Why do Catholics Pray to Mary
and the Saints?
Surrounded by a Cloud of Witnesses”
“And therefore we also have
so great a cloud of witnesses over our head , "laying aside
every weight and sin which surrounds us, let us run by patience
to the fight proposed to us.”
are often asked why they pray to the Blessed Virgin
Mary, or to the Saints. In a way, it is difficult to understand this
question because it often comes from people who claim to have read Sacred
Scripture, and who hold themselves to be quite familiar with it. Most
often it is asked in sincerity and charity, but often enough in disdain.
Such a practice — that is to say, intercessory prayer (from
the Latin, “intercessionem” or a “going between”) —is often
regarded as something verging upon, if not tantamount to, superstition
at best or sheer ignorance at worst. It is regarded as a vestige of
medieval spirituality fostered by the Church at a time when literacy
was not wide-spread — a superstition that would be quickly dispelled
once the Latin Vulgate was translated into the vernacular and such a
practice would quickly be revealed as uncorroborated by the Bible.
happened, but the second did not. Why?
It is, to
Catholics, a thoroughly perplexing question because the answer lies
precisely in Sacred Scripture; an answer, moreover, that accords with
both reason and common sense.
Let us answer
it, then, not simply as we understand it, but as the earliest
Christians understood it, as the Apostles themselves understood it.
St. Paul tells us the following:
helping withal in prayer for us: that for this gift obtained
for us, by the means of many persons, thanks may be given
by many in our behalf.”
(2 Corinthians 1.11)
likewise exhorts us to,
“... pray one for another,
that you may be saved.”
(St. James 5.16)
We see clearly
the exhortation of two of the Apostles to pray for one another.
this, the question persists: “Why should we pray for each other if it
is sufficient to pray directly to God?”
Should we be praying directly to God? Of course.
also see that we can assist another by petitioning God on their
behalf. This is part of what Catholics understand in the beautiful doctrine
of the Communion of the Saints, or the unity of all God’s children
— both those alive, and those who have died — who form the One Body
of Christ, which is His Holy Catholic Church: both those living and
those who have died. Christ was very clear about this when He told
the resurrection of the dead, have you not read that which
was spoken by God, saying to you: I am the God of Abraham,
and the God of Isaac, and the God of Jacob? He is not the
God of the dead, but of the living.”
(St. Matthew 22.31-32)
is telling the Sadducees that Abraham, Isaac, and Jacob are not dead,
after all — but alive!
In the Parable of the rich man and Lazarus, we find that Lazarus is
alive in Heaven, and the rich man in Hell (St. Luke 16.19-31), and even
though in Hell, the rich man implores Abraham to send Lazarus to his
brothers. To what end would he seek this if there is no communion between
the living and those who have died and are in Heaven — in this case,
We see, then, that the living have a vital connection to those who died
before them. Unlike the case with the rich man, forever condemned to
Hell, how much more so can those who are still living by the grace of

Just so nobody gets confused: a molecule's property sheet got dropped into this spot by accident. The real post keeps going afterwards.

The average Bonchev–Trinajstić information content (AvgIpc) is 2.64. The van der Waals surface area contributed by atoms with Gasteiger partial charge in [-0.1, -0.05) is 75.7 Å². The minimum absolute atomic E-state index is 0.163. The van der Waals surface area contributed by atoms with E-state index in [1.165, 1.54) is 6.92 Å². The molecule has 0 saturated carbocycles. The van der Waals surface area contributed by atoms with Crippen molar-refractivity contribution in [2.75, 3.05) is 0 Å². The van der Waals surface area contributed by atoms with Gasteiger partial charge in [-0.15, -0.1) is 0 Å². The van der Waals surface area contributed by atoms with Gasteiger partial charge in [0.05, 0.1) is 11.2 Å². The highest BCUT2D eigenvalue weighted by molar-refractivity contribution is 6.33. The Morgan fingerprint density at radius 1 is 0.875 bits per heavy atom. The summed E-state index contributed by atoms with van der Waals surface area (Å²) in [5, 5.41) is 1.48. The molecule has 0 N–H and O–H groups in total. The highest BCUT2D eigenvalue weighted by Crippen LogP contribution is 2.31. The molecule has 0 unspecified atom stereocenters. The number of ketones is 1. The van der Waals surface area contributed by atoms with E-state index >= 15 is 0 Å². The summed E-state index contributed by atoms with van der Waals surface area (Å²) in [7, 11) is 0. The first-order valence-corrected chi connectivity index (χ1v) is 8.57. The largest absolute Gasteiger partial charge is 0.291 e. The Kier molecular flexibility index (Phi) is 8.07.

God petition those in Heaven to help them in their needs?
To understand this more clearly, we need a deeper understanding of
The Communion of the Saints. It is the living relationship
between the Church Militant on Earth (those now living
on Earth fighting as good soldiers of Christ 1), the
Church Suffering (the souls in Purgatory, or those assured of
Heaven but not yet prepared to enter it), and the Church
Triumphant (those already in Heaven). These are not three Churches,
but one Church, and each person, either in Heaven, on Earth, or in Purgatory,
can assist, pray for, the other. Those in Heaven, of course, do not
need our prayers, but they can — and do — pray, petition,
for us. And those in Purgatory can be prayed for by the living (as well
as those in Heaven), and they in turn can pray for us (the living,
or the Church Militant on Earth). We are always and forever one and
inseparable in Christ Jesus.
we die and (hopefully) go to Heaven, do we become different people from
the people that we are now? Do we cease loving those whom we now love?
Do we forget those for whom we now care? If we did, then we would
be different persons from the persons that we are on Earth. We
would be, in a word, less than human, for it is part of our human nature
to ever love whom we love and to be mindful of those we love. It is
indefeasible to love and therefore indefeasible to man. If we are becoming
perfect through Purgatory, or are already perfected in our humanity
in Heaven — how could we be less human than we are now? Would
we consider a person perfected or perfect — who no longer
loves whom they loved on Earth, and who is no longer mindful of them
nor cares any longer for them? We would say of such that they did not
love us after all, for when apart from us they completely forget us.
We are created in the imago Dei, in the image of God — Who
Is Love — in Heaven, then, will we be less like God or
more like God — Who Is Love? Will we love more perfectly, or less
selfish and sinful people on Earth can love others and be mindful of
them, ever solicitous of them, never forgetting them, and always striving
to do good for them — how much more so when we are perfect in Heaven?
In the end, you
really know nothing of love until you really know something of the Communion
of the Saints. Some of them have gone before you, and some remain
with you, but all of them never cease loving you.
2 Timothy 2.4
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yet you have kept My word, and have not denied My Name.”
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